Do you have any future plans to extend your football programme beyond primary schools?
At the moment, we are dealing with primary schools, but expansion is not ruled out. But our major concern immediately is to extend the primary schools competition to the old Aguata Local Government Area. That is what we are looking at next year, even though the one of Umuchu would not be disturbed. That’s our plan and we would be looking into the other groups of our children, maybe those in the secondary school.
You are from Umuchu, and your community is reviving its culture. What is your advice to those who want their culture to go into extinction?
My advice is that the culture that is inherited can be modified when it is not too good. We keep them going because it is one of those things that still keep us together. Every community should strive to revive its culture because it is what our children will look at and say yes, we are together. So, I encourage every community not to cripple its culture for it could mean losing its identity. I am quarrelling with our people, particularly those who are living in Lagos. For instance, my family, my nieces and nephews don’t speak Igbo language. When you speak Igbo to them, they respond in English. Some Igbos are performing marriage rites, like wine carrying, in Lagos. Look at that! It is shameful. So, the language, as our culture, is universal as far as the Igbo nation is concerned and if we lose it, believe me, we have lost everything and nothing will ever bind us together again.
Talking about culture, what is the significance of “Ulo festival” in Umuchu?
The festival of houses is done in this community to mark the beginning of the farming season. Once we are through with harvest around November, we have a short break and start planning for the next planting season. We use it to thank God for the time he has kept us and for letting us see another full year. We use it to thank God for his blessings, for his protection, for our lives, for our children and in all our efforts to sustain ourselves and also to promote culture in Igboland.
You went to Obosi to felicitate with those who were celebrating life. What does that signify?
They call it “Ito-Ogbo”, that is, celebration of age or long life in Obosi. They celebrate that at the age of 80. In my own town, Umuchu, we do it once in 20 or 25 years of age so that at that youthful age, we aggregate and work together so that we will show to the society that this is what we were able to do during the time we were young. But Obosi people do theirs when they have done what they are supposed to do here on earth. It’s all their children that are doing whatever they do in the event. They are no more doing it by themselves. I love it; I thought of introducing it in my town so that after doing the one we do at the age of 25, we do it again at 80 when we will now celebrate our lives to show that we did a lot when we were young and we can do it again now that we have got to the age of 80. I will like to encourage all communities to do so because it is one of our cultural heritages. So, we have to keep them up as people that live together and speak the same language. We know that our universal culture here is Igbo language and we have to keep that and make it palatable.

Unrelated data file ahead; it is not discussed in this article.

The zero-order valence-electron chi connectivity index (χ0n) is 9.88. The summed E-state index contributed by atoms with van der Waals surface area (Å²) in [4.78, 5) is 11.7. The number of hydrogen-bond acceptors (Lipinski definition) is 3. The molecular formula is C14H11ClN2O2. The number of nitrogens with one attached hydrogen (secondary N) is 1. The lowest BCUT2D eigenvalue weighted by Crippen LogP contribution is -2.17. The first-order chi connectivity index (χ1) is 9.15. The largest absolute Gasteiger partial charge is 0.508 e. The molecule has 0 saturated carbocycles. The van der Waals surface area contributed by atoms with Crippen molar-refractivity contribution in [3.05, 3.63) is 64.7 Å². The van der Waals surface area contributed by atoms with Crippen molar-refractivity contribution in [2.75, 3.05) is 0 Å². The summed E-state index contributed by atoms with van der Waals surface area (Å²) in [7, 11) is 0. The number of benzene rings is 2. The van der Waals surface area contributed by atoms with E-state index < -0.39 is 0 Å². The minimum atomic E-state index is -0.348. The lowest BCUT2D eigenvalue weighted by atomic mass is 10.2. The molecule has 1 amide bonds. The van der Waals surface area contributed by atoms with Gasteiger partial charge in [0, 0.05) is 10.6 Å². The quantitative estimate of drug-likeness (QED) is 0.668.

All work and no play makes Jack a dull boy. What does this mean to you?
Actually, physical education is important in every person’s life. Every morning, I find time to do some jogging. I come out great and any day I don’t do that, I won’t be as fit as I am when I do it. So, physical exercise is very essential to the overall well-being of the human person, particularly students.
Do you have any regrets?
I have no regrets because all I do are things that gladden my heart. When I do them, I feel good within me that people have given me the opportunity to be part of their lives. If I don’t do it, I don’t feel good.
What other things have you done that stand you out in the crowd?
I started with the charity and we are looking forward to doing a few great things. We have organizations and companies that have employed a good number of Nigerians, both here in Nigeria and abroad, and we are in the process of still doing more locally so that all of us don’t need to run to Lagos or Abuja or Enugu to work. We have to do it locally so that local people would have opportunity to means of livelihood.
Whenever we are in Anambra, people troop in to ask for help and that actually made us (my wife and I) to start thinking of what can we do to start something here that can give people opportunity to work and earn money at the end of the month. Good effort is in place now to actualise this dream. We have acquired land and we are working on it, trying to establish small-scale industries of different kinds where people can work.